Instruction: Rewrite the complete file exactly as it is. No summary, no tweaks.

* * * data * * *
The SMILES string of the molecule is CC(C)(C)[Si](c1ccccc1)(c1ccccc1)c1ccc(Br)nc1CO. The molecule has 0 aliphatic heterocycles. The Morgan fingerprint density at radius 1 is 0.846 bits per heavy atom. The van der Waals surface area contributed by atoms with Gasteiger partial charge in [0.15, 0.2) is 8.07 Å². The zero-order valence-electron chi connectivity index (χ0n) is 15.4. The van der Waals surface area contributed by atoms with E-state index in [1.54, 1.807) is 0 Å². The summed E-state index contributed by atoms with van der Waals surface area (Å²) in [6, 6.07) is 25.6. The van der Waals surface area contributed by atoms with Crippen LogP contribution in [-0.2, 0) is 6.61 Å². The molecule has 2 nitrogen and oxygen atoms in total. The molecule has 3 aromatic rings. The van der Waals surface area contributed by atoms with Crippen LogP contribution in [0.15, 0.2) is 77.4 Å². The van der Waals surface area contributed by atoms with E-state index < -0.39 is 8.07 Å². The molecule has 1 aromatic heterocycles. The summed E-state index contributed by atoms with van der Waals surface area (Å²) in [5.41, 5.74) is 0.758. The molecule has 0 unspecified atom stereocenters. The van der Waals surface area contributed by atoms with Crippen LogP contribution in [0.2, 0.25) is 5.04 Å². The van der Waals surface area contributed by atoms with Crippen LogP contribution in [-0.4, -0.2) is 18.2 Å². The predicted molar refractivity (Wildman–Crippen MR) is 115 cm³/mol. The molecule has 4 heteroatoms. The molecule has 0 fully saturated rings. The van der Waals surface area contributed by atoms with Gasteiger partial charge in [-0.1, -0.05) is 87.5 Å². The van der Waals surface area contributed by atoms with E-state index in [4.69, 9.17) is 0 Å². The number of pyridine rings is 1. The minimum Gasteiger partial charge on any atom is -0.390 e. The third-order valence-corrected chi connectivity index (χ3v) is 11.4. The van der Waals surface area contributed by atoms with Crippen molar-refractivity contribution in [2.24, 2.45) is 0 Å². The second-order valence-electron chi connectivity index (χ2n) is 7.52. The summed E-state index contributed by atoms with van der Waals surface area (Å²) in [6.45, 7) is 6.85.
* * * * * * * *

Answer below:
The SMILES string of the molecule is CC(C)(C)[Si](c1ccccc1)(c1ccccc1)c1ccc(Br)nc1CO. The molecule has 0 aliphatic heterocycles. The Morgan fingerprint density at radius 1 is 0.846 bits per heavy atom. The van der Waals surface area contributed by atoms with Gasteiger partial charge in [0.15, 0.2) is 8.07 Å². The zero-order valence-electron chi connectivity index (χ0n) is 15.4. The van der Waals surface area contributed by atoms with E-state index in [1.54, 1.807) is 0 Å². The summed E-state index contributed by atoms with van der Waals surface area (Å²) in [6, 6.07) is 25.6. The van der Waals surface area contributed by atoms with Crippen LogP contribution in [-0.2, 0) is 6.61 Å². The molecule has 2 nitrogen and oxygen atoms in total. The molecule has 3 aromatic rings. The van der Waals surface area contributed by atoms with Crippen LogP contribution in [0.15, 0.2) is 77.4 Å². The van der Waals surface area contributed by atoms with E-state index < -0.39 is 8.07 Å². The molecule has 1 aromatic heterocycles. The summed E-state index contributed by atoms with van der Waals surface area (Å²) in [5.41, 5.74) is 0.758. The molecule has 0 unspecified atom stereocenters. The van der Waals surface area contributed by atoms with Crippen LogP contribution in [0.2, 0.25) is 5.04 Å². The van der Waals surface area contributed by atoms with Crippen LogP contribution in [-0.4, -0.2) is 18.2 Å². The predicted molar refractivity (Wildman–Crippen MR) is 115 cm³/mol. The molecule has 4 heteroatoms. The molecule has 0 fully saturated rings. The van der Waals surface area contributed by atoms with Gasteiger partial charge in [-0.1, -0.05) is 87.5 Å². The van der Waals surface area contributed by atoms with E-state index in [4.69, 9.17) is 0 Å². The number of pyridine rings is 1. The minimum Gasteiger partial charge on any atom is -0.390 e. The third-order valence-corrected chi connectivity index (χ3v) is 11.4. The van der Waals surface area contributed by atoms with Crippen molar-refractivity contribution in [2.24, 2.45) is 0 Å². The second-order valence-electron chi connectivity index (χ2n) is 7.52. The summed E-state index contributed by atoms with van der Waals surface area (Å²) in [6.45, 7) is 6.85.